Demonstrations have the same scholarly content as ordinary papers but include a significant practical component (visual or sound support, actual performances, etc.). Demonstrations last an average of thirty minutes and are followed by a ten- to fifteen-minute period of questions and exchange.
Workshops provide practical demonstration of a scholarly argument related to the theme of the Congress. They take place in specially designed premises and call for audience participation. They can last from an hour to a full day.
The Proceedings of the Congress will be published according to criteria that remain to be defined.
Proposals for papers, demonstrations or workshops must not exceed 300 words and must indicate presenters’ practical and technical requirements. They may be written in English, French or Spanish and must be sent to the following address no later than June 6, 1999 :
IUTA Third World Congress - Dakar, Senegal
Collège de Valleyfield
Valleyfield, QC J6T 1X6
For more information, see the IUTA’s Web site at AITU.COM
ROBERT GERMAY’S EXPLORATORY MISSION TO Argentina
October 19-28, 1998
I was invited to visit Argentina by two different colleagues : Carlos Catalano of the University of Tandil and Alejandro Finzi of the University of Neuquen.
Carlos Catalano, eminent veterinarian, is also Professor and Founding Director of the Escuela Superior de Teatro at the University of Tandil. Our first contact occurred in 1994 at the IUTA’s First World Congress. Professor Catalano was elected Vice-President for South America (the IUTA’s Executive Committee includes one Vice-President for each of the world’s nine regions, i.e.: North America, South America, Western Europe, Eastern Europe, North Africa, Sub-Saharan Africa, Middle East, Far East, Oceania; its working languages are French, English and Spanish). I was elected President of the Association and will remain in office for the next four years.
As President of the IUTA, I was invited by Professor Catalano to give a speech marking the tenth anniversary of the Escuela Superior de Teatro. The speech was given on October 21 at the University of Tandil before a select audience consisting of the Rector, faculty members, municipal officials and students, as part of a ceremony that proved both formal and friendly.
On October 20, I attended a performance of Dos mujeres con Federico, a stage production pased on the poems and plays of Federico García Lorca and starring two actresses well-known in Argentina, Maria Rosa Gallo and Alejandra Dapassano. I had lunch with them and administrators of the Escuela on the day I left for Neuquen.
Although my stay in Tandil was short (I left for Neuquen on October 22), I believe it was productive for all concerned, both within the University and in terms of institutional image. My IUTA President’s cap provided visibility, while contacts with professors and students of theatre supplied opportunities to share knowledge and experience.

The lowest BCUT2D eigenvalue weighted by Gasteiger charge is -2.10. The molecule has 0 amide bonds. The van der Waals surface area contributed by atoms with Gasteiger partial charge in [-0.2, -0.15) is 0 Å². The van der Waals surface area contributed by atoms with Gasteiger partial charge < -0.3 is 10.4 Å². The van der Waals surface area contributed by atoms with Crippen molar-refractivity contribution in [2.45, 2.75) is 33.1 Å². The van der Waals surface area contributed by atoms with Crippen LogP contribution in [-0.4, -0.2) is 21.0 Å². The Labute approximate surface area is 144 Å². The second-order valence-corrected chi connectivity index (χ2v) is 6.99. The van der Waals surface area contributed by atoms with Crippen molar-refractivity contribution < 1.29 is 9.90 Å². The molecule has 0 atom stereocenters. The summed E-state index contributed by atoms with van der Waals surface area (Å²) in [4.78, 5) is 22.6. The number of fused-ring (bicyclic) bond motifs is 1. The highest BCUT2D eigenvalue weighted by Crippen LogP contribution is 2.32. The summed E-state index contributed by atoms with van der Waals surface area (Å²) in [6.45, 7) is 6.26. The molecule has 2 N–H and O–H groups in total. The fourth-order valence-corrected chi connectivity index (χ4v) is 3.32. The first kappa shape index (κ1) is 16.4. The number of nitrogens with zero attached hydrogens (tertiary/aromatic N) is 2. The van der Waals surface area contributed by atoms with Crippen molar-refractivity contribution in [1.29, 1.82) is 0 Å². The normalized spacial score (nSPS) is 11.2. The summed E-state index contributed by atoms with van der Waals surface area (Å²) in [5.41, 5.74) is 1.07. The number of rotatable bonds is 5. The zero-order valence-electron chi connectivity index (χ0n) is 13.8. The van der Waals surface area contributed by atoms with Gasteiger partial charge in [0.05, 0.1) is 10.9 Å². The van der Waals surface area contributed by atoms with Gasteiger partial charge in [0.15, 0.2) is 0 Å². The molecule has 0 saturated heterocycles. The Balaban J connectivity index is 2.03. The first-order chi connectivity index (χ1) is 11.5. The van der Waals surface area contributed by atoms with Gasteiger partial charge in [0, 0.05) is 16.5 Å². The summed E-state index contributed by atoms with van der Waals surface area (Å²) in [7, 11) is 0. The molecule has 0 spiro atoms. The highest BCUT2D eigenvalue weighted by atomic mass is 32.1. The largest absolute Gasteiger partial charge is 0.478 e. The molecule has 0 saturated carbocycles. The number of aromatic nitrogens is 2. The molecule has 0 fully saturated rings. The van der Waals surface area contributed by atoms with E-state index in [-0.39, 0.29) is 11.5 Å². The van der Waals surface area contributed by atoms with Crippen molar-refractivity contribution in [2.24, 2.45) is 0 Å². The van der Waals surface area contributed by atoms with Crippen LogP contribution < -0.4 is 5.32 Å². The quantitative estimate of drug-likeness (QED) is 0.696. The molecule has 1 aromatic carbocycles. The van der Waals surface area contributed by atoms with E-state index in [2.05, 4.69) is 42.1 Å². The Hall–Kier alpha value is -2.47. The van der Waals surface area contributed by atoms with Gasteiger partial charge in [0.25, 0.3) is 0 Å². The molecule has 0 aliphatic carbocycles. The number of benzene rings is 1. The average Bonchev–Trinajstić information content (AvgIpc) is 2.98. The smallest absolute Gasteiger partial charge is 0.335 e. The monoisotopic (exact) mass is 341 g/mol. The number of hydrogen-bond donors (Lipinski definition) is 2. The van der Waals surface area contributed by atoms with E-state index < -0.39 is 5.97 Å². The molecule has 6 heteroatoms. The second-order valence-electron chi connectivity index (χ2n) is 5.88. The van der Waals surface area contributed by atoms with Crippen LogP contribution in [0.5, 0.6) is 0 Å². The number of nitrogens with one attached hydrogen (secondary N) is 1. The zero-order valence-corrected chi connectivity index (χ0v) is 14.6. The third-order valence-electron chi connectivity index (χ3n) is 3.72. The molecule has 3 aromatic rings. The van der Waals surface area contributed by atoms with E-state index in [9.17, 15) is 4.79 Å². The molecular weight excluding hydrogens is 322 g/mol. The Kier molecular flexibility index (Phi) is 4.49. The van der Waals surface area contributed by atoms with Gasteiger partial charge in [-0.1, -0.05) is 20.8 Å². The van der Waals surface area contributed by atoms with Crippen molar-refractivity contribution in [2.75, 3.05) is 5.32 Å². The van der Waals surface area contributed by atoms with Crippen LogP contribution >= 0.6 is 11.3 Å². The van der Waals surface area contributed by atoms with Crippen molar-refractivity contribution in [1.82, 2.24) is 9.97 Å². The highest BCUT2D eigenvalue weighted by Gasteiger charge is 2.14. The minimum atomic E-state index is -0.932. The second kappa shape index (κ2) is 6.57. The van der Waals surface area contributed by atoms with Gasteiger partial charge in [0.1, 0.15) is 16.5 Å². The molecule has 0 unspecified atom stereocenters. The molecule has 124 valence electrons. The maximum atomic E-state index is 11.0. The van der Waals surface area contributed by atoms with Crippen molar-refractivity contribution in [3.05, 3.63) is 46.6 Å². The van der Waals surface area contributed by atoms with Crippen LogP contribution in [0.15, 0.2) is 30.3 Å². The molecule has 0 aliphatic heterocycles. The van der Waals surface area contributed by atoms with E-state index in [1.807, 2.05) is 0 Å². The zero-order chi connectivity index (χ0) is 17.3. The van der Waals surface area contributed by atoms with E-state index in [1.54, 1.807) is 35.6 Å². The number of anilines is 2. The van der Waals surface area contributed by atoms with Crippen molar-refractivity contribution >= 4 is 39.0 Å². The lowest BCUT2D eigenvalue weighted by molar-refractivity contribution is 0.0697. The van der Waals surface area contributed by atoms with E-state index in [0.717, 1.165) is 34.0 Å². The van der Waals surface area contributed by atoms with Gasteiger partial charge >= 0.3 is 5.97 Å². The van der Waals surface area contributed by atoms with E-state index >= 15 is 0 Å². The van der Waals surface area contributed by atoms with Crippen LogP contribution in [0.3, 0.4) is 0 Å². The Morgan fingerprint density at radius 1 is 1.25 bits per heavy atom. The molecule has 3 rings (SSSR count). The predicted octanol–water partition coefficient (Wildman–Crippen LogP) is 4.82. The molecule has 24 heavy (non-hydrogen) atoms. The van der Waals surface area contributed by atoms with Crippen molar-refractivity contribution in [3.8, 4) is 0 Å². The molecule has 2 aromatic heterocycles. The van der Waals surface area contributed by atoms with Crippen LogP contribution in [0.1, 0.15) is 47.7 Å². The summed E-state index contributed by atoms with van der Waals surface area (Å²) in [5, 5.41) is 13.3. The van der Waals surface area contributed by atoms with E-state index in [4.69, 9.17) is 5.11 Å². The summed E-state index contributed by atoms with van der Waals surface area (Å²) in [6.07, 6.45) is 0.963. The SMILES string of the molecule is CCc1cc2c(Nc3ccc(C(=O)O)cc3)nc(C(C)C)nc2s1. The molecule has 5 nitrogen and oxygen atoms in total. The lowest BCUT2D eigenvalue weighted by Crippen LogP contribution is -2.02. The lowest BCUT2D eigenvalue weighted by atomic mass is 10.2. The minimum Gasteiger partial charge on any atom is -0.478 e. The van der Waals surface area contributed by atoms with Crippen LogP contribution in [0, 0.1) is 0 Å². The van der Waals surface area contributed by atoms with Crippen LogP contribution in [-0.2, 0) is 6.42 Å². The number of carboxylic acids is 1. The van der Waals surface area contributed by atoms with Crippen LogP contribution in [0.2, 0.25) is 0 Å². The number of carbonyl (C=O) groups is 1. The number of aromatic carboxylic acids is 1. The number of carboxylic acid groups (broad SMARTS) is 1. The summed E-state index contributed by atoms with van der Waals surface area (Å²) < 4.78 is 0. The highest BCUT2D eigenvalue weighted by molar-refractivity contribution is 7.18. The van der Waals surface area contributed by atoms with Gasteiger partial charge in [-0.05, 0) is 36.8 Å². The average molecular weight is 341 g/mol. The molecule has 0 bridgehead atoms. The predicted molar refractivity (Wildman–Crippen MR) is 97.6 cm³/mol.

Neuquen, capital of Neuquen province, is the administrative, economic and cultural capital of Patagonia.
Alejandro Finzi, professor of comparative history at the University of Neuquen, is a playwright who is very well known in Latin America and often produced in Europe (Spain, France, etc.). He is the director of the Rio Vivo Theatre, the University of Neuquen’s professional university theatre.
Finzi also has a strong interest in the sociology of theatre and maintains ongoing exchanges with the Centre belge de sociologie du théâtre at the Université libre de Bruxelles, a centre directed by Professor Roger Deldime. Finzi is a regular visitor to
the Archives and Museum of Literature in Brussels, where he hopes to establish a section devoted to Latin American literature and drama. He is also a connoisseur of Belgian culture in all of its aspects : music, painting, literature, theatre, etc. His theatre company (Rio Vivo) has performed twice, with great success, at the RITU in Liège. Having heard that I would be travelling in South America, Finzi invited me to visit him in Patagonia after my stay in Tandil. An interesting and varied program of activities awaited me there.
First, I had a very productive meeting with Julio Lasalo, Professor of Sociology and Vice-Rector of Neuquen’s Universidad Nacional del Comahue. With a strong interest in the quality of relations between Rio Vivo and the Théâtre Universitaire Liégeois and a desire to maintain or even widen our exchange policy, the Vice-Rector instigated a meeting with administrators and faculty of INSA (the National Institute of Arts) in the nearby town of General Roca (Rio Negro province). The Institute includes a theatre department in addition to its departments of dance, music and creative visual arts. Our long discussion on the morning of the 24th - participants included Vice-Rector Lasalo, the Rector of INSA, Alejandro Finzi, several members of the INSA faculty and myself - focused on possibilities, which seem very real, of cultural exchange between the various partners. INSA’s excellent facilities (theatre, accommodation, conference rooms, etc.) would make it an ideal meeting-place.